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Tuesday, 10 August 2010

Locked up in Voice-Mail Jail: Denny Hatch rides again

For years I have suggested to people who run businesses that they try calling themselves some time and see what happens.

And for about the same number of years I have passed on something I read to the effect that the single thing in modern life that pisses people off most is automated telephone answering machines.

To this I now add people in call centres whose accents I simply cannot understand.

All this I recalled when I read this today from Denny Hatch:

"Nothing drives me crazier than the voice-mail jail that certain organizations have instituted. They start with the following recorded message:

“Your call is important to us …”

Whereupon I am given a world-class runaround of confusing choices―all recorded―that takes me further and further into the corporate labyrinth. One wrong choice and I am sent back to “GO.” Finally I get:

“All our representatives are currently busy … However, your call is important to us …”

What that message is really saying: “We’re having happy hour here in India and you are a big fat pain in the ass.”

Denny is a National American Treasure when it comes to marketing. He knows what works - and what doesn't - and why.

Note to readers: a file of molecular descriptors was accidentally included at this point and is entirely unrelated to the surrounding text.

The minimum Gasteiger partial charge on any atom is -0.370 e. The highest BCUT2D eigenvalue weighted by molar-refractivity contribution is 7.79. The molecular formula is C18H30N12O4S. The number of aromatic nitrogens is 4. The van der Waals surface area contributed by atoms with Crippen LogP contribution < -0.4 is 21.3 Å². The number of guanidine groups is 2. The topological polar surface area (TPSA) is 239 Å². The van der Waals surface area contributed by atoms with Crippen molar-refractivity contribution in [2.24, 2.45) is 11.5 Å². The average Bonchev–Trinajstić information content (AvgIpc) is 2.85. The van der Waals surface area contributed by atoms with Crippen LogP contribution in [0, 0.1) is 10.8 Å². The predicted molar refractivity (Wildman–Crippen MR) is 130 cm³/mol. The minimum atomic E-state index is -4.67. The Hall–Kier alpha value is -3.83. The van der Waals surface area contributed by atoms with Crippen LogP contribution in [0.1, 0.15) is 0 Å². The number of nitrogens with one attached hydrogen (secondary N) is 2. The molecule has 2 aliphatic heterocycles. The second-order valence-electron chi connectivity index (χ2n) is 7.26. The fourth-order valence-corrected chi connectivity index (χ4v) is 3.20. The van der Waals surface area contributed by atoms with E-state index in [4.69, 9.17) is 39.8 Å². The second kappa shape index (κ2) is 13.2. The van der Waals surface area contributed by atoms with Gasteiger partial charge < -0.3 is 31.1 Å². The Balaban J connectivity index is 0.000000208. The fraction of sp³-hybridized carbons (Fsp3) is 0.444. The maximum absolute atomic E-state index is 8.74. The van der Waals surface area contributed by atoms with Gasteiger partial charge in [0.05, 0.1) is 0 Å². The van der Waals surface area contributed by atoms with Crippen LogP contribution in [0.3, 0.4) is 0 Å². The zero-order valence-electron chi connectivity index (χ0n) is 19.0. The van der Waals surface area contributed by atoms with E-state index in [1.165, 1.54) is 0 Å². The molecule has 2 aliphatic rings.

A month or so ago I did a piece on his new report
The Secrets of Emotional Hot-Button Copywriting, which
features the best mailings of the last 20 years and the emotional triggers that made them so powerful..

Only Denny could have put it together, because Denny has this astonishing archive of material going back way to 1984 - thousands upon thousands of mailings - and the appeals that work in the mail tend to work in other media.

The big problem we all face as writers is "How the hell do I begin?" - and that's where Denny's report is such a help, and why
I call it the Copy Thieves’ Almanac. I actually adapted one of the examples for some work I was doing for a client.

Anyhow that piece I wrote a month ago got a lot of reaction from people - so if you're interested, you can get the report at:

What amazes me is just how many people nowadays want to write better copy. When I started at this game hardly anybody knew what a copywriter was.

In fact my friend the late Bill Jayme had a good one-liner about it: "Have you ever been able to explain satisfactorily to your mother what you do for a living?"

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